Human-powered helicopter beats record

By Amanda Shore

The $250,000 Sikorsky prize was created in 1980 to commemorate Igor Sikorsky, a helicopter pioneer. It has been offered to those that can stay aloft for 60 seconds at at least 3 meters of altitude in a human-powered machine.

In 1994, a Japanese team was able to build a human-powered machine. They managed to stay in the air for a full 19 seconds. This record remained untarnished until Thursday, June 21, 2012 when a team from Maryland put their human-powered helicopter, named Gamora II, to the test. They hovered in the air for 50 seconds. It is an astonishing feat, but it wasn’t enough to win the quarter million dollar prize. Not only was its air time not long enough but it also did not meet the altitude requirement.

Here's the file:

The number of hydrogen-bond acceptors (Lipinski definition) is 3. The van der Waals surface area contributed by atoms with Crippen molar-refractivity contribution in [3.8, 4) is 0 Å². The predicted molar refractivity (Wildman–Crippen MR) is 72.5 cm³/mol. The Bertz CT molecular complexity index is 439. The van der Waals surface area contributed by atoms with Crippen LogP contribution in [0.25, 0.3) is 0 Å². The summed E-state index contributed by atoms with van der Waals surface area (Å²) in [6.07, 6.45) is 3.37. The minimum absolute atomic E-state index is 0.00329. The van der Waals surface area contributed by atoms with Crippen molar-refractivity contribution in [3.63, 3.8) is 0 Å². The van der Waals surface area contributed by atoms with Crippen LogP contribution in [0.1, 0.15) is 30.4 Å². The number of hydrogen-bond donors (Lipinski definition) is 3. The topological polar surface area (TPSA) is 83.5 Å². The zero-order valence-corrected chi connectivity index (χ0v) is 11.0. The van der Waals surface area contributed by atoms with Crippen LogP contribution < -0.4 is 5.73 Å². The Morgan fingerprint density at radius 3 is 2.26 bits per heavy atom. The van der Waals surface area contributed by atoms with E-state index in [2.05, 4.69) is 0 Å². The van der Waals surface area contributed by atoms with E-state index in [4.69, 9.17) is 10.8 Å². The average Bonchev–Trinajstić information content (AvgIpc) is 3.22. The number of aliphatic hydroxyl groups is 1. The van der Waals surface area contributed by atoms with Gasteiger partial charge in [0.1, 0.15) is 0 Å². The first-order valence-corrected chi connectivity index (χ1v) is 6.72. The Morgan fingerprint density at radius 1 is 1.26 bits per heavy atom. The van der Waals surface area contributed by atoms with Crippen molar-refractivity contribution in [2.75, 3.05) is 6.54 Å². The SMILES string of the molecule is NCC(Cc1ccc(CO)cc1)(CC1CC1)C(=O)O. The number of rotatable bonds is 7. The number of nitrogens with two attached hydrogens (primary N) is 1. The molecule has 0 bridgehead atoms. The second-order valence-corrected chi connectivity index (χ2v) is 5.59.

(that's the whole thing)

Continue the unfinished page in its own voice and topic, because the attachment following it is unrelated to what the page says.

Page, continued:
Gamora II weighs 71 pounds, which is 30 pounds less than its predecessor. It works with arm and leg pedals to generate energy to power the machine. The Maryland team are still working on claiming the Sikorsky prize, but so is Atlas, a private team that just finished a campaign to raise funds for research and materials. Good luck to everyone invelved. When this goal is achieved, it will certainly be a momentous occasion.

5 Responses to "Human-powered helicopter beats record"

  1. Mitch Grigsby   June 26, 2012 at 10:33 am

    I wonder what the elevation of this attempt was and if an attempt with the same setup at sea level would provide more lift with a higher air density.

  2. ba12348   June 26, 2012 at 4:22 am

    That close to the ground it will be causing ground-effect lift, the same principle that lets a hovercraft float, but not fly. Getting to 3m will require far more power than that. I doubt anyone could lift their weight, not including the weight of the machine itself, in such an inefficient manner.

    • Kris Shelton   June 26, 2012 at 7:40 am

      Yes, that’s why it said it did not win the quarter million dollar prize.


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